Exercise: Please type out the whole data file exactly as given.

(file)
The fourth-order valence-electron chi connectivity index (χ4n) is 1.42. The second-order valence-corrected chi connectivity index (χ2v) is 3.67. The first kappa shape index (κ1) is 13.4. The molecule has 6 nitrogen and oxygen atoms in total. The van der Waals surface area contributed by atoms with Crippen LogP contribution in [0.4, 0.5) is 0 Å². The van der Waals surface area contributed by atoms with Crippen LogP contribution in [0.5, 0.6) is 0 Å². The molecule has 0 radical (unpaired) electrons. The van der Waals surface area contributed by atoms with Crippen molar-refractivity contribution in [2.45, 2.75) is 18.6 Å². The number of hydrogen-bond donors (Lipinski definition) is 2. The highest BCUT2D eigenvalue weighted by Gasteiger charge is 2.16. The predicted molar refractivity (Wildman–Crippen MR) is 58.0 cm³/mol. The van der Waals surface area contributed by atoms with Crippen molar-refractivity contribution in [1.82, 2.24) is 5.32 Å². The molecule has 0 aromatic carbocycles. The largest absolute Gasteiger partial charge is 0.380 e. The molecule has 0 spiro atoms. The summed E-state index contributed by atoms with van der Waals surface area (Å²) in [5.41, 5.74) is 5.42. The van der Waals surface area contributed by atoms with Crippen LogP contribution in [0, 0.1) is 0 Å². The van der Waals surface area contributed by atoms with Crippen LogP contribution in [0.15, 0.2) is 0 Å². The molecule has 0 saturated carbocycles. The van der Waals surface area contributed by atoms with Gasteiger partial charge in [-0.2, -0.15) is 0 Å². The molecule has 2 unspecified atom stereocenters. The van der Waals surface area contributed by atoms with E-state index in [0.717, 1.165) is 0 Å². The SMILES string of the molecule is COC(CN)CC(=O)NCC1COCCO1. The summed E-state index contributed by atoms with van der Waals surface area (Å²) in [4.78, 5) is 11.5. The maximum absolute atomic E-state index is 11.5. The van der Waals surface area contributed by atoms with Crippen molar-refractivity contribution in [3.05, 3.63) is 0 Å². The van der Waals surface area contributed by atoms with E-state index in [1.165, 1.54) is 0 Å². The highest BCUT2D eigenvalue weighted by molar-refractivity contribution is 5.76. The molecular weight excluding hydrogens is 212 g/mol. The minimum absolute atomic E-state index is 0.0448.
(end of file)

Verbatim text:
The fourth-order valence-electron chi connectivity index (χ4n) is 1.42. The second-order valence-corrected chi connectivity index (χ2v) is 3.67. The first kappa shape index (κ1) is 13.4. The molecule has 6 nitrogen and oxygen atoms in total. The van der Waals surface area contributed by atoms with Crippen LogP contribution in [0.4, 0.5) is 0 Å². The van der Waals surface area contributed by atoms with Crippen LogP contribution in [0.5, 0.6) is 0 Å². The molecule has 0 radical (unpaired) electrons. The van der Waals surface area contributed by atoms with Crippen molar-refractivity contribution in [2.45, 2.75) is 18.6 Å². The number of hydrogen-bond donors (Lipinski definition) is 2. The highest BCUT2D eigenvalue weighted by Gasteiger charge is 2.16. The predicted molar refractivity (Wildman–Crippen MR) is 58.0 cm³/mol. The van der Waals surface area contributed by atoms with Crippen molar-refractivity contribution in [1.82, 2.24) is 5.32 Å². The molecule has 0 aromatic carbocycles. The largest absolute Gasteiger partial charge is 0.380 e. The molecule has 0 spiro atoms. The summed E-state index contributed by atoms with van der Waals surface area (Å²) in [5.41, 5.74) is 5.42. The van der Waals surface area contributed by atoms with Crippen LogP contribution in [0, 0.1) is 0 Å². The van der Waals surface area contributed by atoms with Crippen LogP contribution in [0.15, 0.2) is 0 Å². The molecule has 0 saturated carbocycles. The van der Waals surface area contributed by atoms with Gasteiger partial charge in [-0.2, -0.15) is 0 Å². The molecule has 2 unspecified atom stereocenters. The van der Waals surface area contributed by atoms with E-state index in [0.717, 1.165) is 0 Å². The SMILES string of the molecule is COC(CN)CC(=O)NCC1COCCO1. The summed E-state index contributed by atoms with van der Waals surface area (Å²) in [4.78, 5) is 11.5. The maximum absolute atomic E-state index is 11.5. The van der Waals surface area contributed by atoms with Crippen molar-refractivity contribution in [3.05, 3.63) is 0 Å². The van der Waals surface area contributed by atoms with E-state index in [1.165, 1.54) is 0 Å². The highest BCUT2D eigenvalue weighted by molar-refractivity contribution is 5.76. The molecular weight excluding hydrogens is 212 g/mol. The minimum absolute atomic E-state index is 0.0448.